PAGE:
Rewriting the Open Door Policy

Last week I spoke to a group of sales managers from UniGroup, Inc. Part of our session dealt with physical availability, namely the common management cliche, “open door policy.”

I’ve read about this a thousand times. I’ve even had managers who assured me that there was, in fact, an open door policy.

So here’s my question: why is it always up to the employee to take the first step?

This reminds me of a key point about approachability that not enough people understand: it’s a two way street.

Literally. The word “approachability” comes from the Latin verb appropiare, or “to come nearer to.” Which means it’s both proative and reactive.

Unfortunately, management must have missed the boat on this one. For example, check out a few definitions of “open door policy” from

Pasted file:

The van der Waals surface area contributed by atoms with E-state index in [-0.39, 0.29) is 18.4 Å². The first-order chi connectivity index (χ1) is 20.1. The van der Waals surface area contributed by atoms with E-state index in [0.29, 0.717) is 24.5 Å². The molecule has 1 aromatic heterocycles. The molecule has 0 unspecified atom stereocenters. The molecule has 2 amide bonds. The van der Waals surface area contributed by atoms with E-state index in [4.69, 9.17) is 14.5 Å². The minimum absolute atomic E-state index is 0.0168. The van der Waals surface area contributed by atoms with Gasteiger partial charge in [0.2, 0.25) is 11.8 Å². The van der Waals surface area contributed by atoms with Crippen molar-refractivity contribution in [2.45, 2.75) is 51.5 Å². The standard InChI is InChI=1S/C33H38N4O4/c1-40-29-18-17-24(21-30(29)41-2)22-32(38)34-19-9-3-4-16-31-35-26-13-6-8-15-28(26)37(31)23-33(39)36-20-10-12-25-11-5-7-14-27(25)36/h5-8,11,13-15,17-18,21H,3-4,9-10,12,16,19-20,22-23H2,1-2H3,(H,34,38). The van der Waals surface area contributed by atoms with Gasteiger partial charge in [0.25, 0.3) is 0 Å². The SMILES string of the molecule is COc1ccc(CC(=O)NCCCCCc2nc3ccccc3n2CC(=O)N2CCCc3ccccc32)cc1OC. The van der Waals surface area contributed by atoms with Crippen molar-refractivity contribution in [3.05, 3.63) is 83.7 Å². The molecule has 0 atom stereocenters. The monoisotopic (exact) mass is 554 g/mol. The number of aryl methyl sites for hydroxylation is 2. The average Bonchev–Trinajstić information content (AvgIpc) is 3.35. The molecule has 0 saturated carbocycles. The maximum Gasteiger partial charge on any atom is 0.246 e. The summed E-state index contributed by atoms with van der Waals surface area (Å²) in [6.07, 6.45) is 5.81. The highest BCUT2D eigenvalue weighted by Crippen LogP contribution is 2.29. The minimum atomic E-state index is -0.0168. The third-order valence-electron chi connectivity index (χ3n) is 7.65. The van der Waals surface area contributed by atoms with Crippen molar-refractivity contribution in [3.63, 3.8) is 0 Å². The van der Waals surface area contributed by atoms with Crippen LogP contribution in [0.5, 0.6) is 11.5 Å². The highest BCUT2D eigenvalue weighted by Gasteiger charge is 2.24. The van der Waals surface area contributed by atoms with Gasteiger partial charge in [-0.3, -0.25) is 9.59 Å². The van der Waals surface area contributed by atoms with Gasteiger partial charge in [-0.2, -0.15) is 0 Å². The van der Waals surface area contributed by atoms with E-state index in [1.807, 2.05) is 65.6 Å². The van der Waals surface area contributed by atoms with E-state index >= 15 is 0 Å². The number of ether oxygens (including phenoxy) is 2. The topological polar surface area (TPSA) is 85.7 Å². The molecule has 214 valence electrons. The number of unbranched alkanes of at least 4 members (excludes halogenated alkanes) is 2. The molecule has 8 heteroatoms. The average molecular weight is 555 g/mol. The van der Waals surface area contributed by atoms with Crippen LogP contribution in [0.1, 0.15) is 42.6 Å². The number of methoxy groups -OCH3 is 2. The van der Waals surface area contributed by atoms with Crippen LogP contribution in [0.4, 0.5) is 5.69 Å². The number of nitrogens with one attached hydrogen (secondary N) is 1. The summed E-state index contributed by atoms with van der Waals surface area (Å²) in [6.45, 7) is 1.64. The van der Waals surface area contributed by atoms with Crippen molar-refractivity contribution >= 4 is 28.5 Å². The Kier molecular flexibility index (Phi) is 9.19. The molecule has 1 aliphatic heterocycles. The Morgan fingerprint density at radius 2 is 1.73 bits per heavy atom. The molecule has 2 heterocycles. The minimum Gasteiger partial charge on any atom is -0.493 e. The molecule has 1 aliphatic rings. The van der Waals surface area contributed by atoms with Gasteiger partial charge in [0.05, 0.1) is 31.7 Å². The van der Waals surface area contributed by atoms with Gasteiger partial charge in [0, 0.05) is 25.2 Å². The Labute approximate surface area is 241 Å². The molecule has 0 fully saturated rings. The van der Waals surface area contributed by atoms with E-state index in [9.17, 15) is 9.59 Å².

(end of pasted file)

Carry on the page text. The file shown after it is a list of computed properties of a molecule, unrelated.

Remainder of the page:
An open door policy provides employee access to any manager or supervisor including the CEO.

Adopt an open door policy that states any employee can talk with any level manager about any issue at any time.

Every manager’s door is open to every employee.

Our open door policy means that employees are free to talk with any manager at any time.

THE PROBLEM WITH THIS: it’s one sided. You don’t see anything about the manager stepping out to the employees, do you?

This is why we need to rewrite the Open Door Policy. The door should swing both ways. Managers should not only keep their own doors open; but get out of their offices and open other people’s doors too.

After all, the only way to get to your employee’s door is by first stepping onto his front porch.


How would you rewrite the Open Door Policy?

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Scott Ginsberg
Author/Speaker/That guy with the nametag


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Author. Speaker. Strategist. Songwriter. Filmmaker. Inventor. Gameshow Host. World Record Holder. I also wear a nametag 24-7. Even to bed.
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